The project will address the key challenge of ensuring data center servers are isolated from one another so that one malicious cloud tenant cannot access data belonging to another, while still allowing servers to communicate efficiently. for legitimate purposes, particularly for data-intensive computing tasks that are sometimes in parallel on thousands of machines.
This is a scientific problem. Companies have been plugging one hole after another, but there is no end in sight. We’re trying to take a step back and rethink software stacks so we don’t face the same issues over and over again. We need fundamental change or things could get worse and worse. Professor Peter Pietzuch IT Department
The project will work towards the development of software and hardware architectures, building on existing AArch64 and RISC-V processor architectures, to allow data to be well compartmentalized while allowing efficient sharing.
Dr. Shreekant (Ticky) Thakkar, TII Secure Systems Research Center (SSRC) Chief Investigator, said: “The research project with Imperial aims to find solutions based on AArch64 and fits very well with other investigations and cases. of use, as SSRC is doing a great deal of work on ARM and RISC-V based platforms and OS [operating systems] on phones and drones. Easily applicable to today’s mobile devices, the project’s solutions will make it simple to unify security approaches in the cloud and at the edge.”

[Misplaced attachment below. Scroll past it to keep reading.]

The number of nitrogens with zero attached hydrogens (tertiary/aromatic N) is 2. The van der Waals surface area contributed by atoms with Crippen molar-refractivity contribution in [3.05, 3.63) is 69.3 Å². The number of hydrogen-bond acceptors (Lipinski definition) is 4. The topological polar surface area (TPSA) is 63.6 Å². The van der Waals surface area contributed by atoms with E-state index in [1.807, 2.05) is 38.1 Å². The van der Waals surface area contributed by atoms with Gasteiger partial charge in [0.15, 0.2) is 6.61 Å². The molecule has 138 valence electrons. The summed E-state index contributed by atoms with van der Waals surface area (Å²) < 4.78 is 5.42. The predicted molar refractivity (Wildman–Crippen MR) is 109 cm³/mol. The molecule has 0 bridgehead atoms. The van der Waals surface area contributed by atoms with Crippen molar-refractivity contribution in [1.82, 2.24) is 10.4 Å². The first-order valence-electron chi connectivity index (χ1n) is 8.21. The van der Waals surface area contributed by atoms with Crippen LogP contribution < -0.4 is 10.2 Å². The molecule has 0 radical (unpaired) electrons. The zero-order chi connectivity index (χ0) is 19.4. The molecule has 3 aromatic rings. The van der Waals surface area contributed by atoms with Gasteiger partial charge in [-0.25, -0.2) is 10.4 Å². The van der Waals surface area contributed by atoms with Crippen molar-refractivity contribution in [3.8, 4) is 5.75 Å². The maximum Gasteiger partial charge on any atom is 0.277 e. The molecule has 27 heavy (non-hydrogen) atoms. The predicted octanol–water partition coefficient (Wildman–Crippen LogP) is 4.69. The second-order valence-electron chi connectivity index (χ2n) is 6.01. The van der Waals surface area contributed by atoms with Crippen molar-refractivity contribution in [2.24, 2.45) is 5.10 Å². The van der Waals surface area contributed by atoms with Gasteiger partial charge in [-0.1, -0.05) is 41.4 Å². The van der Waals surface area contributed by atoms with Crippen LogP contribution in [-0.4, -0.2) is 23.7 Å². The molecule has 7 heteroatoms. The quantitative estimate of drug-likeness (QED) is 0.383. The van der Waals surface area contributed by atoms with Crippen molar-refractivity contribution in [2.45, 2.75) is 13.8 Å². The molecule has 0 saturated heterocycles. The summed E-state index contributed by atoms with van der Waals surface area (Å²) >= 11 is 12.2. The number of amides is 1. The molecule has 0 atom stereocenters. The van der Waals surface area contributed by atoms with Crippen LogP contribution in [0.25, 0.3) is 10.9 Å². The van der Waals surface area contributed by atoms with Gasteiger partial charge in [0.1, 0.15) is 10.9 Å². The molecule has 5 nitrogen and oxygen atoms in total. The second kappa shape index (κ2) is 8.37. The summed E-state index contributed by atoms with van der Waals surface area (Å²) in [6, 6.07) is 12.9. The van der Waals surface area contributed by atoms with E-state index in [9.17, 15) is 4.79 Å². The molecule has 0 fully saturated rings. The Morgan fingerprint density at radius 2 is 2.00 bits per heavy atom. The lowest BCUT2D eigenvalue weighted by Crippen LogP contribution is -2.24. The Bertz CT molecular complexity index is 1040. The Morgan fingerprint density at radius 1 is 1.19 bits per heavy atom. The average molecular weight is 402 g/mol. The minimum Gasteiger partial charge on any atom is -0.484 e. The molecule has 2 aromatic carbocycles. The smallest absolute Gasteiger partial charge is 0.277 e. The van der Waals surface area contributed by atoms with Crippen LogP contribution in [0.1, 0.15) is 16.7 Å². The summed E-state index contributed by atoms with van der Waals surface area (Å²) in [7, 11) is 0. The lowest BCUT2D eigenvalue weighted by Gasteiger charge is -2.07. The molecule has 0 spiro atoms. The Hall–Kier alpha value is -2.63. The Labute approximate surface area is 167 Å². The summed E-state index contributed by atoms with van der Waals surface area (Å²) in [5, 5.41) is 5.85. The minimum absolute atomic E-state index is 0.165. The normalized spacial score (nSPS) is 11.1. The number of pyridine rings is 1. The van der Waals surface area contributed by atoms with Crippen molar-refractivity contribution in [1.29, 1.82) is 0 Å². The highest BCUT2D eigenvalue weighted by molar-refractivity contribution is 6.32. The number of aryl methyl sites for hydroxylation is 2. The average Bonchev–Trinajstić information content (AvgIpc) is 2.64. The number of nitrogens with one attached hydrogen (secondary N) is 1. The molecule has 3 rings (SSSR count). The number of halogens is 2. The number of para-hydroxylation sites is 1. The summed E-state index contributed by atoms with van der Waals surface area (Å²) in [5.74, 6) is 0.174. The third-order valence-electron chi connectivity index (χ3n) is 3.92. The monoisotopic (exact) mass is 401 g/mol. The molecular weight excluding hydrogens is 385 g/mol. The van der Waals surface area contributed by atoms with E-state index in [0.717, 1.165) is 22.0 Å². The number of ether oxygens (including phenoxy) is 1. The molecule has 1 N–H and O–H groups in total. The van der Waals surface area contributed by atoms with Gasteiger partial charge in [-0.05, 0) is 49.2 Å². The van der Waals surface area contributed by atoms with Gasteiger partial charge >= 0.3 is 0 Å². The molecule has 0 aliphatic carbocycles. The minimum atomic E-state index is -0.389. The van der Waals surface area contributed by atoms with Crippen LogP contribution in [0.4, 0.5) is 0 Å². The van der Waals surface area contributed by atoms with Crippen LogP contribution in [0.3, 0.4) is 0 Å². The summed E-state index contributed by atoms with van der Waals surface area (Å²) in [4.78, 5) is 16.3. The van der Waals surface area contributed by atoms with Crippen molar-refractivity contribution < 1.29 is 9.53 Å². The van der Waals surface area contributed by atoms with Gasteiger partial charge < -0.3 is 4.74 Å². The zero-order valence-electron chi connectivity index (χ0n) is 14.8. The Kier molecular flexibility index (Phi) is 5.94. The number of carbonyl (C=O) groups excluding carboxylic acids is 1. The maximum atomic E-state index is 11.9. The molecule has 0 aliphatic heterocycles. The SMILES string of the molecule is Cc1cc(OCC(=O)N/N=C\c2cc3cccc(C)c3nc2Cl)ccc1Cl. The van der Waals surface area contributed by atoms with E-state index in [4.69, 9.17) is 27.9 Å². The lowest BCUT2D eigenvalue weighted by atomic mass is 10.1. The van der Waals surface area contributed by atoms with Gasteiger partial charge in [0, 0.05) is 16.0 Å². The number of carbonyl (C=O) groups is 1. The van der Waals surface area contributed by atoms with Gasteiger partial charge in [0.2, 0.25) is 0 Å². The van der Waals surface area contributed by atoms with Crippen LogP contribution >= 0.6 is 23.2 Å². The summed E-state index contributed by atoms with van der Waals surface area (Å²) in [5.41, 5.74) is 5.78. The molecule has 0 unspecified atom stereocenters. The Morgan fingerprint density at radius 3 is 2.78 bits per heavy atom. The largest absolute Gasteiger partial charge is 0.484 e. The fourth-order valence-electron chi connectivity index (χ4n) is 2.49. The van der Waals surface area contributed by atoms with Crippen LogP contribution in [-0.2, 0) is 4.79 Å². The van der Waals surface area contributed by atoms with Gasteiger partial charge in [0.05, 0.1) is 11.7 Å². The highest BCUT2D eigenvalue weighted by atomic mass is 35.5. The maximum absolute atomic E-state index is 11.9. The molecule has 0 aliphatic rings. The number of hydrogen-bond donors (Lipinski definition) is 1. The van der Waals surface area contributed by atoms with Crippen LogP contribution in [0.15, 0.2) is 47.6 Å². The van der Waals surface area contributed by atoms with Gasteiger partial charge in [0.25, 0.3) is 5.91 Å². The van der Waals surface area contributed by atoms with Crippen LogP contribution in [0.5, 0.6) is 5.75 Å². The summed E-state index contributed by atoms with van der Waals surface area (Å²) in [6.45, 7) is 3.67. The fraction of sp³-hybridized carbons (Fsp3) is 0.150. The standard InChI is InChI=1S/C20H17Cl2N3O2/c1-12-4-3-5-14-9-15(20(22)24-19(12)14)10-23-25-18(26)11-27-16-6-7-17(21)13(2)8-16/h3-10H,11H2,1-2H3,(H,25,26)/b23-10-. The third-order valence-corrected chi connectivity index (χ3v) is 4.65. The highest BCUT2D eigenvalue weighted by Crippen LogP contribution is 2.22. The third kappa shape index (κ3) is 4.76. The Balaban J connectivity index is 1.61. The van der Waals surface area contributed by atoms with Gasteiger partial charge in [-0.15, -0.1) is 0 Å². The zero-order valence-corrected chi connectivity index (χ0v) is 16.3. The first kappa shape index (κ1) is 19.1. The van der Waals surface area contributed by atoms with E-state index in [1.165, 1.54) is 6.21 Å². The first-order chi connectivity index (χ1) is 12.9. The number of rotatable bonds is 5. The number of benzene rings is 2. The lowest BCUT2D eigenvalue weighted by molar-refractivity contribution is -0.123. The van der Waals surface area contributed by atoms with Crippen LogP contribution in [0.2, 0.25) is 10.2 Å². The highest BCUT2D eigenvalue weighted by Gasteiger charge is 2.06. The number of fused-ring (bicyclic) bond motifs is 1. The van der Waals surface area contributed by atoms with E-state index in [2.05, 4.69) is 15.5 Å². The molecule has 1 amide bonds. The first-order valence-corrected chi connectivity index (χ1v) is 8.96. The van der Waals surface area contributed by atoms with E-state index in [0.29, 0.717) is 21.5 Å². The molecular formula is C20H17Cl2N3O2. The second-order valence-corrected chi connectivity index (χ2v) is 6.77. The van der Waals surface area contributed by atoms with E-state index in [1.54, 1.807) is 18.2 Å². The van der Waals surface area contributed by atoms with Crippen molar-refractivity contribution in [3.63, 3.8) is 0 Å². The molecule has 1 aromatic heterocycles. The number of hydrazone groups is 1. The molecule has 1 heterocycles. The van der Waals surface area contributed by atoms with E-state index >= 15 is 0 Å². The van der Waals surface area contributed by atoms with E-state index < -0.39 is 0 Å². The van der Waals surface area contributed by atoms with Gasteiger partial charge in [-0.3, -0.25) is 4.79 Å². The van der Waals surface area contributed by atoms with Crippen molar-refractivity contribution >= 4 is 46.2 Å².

“We are talking about new low-level security mechanisms in modern computing architectures,” says Professor Pietzuch. “Malicious attackers can currently exploit unauthorized access to data in many ways, for example to exfiltrate data or install ransomware. Instead of thinking about very specific high-level attacks and finding mitigations against them, our approach will address a number of security challenges by helping to create a hardware and software stack that is secure at every layer.”
Fundamental research meets applied thinking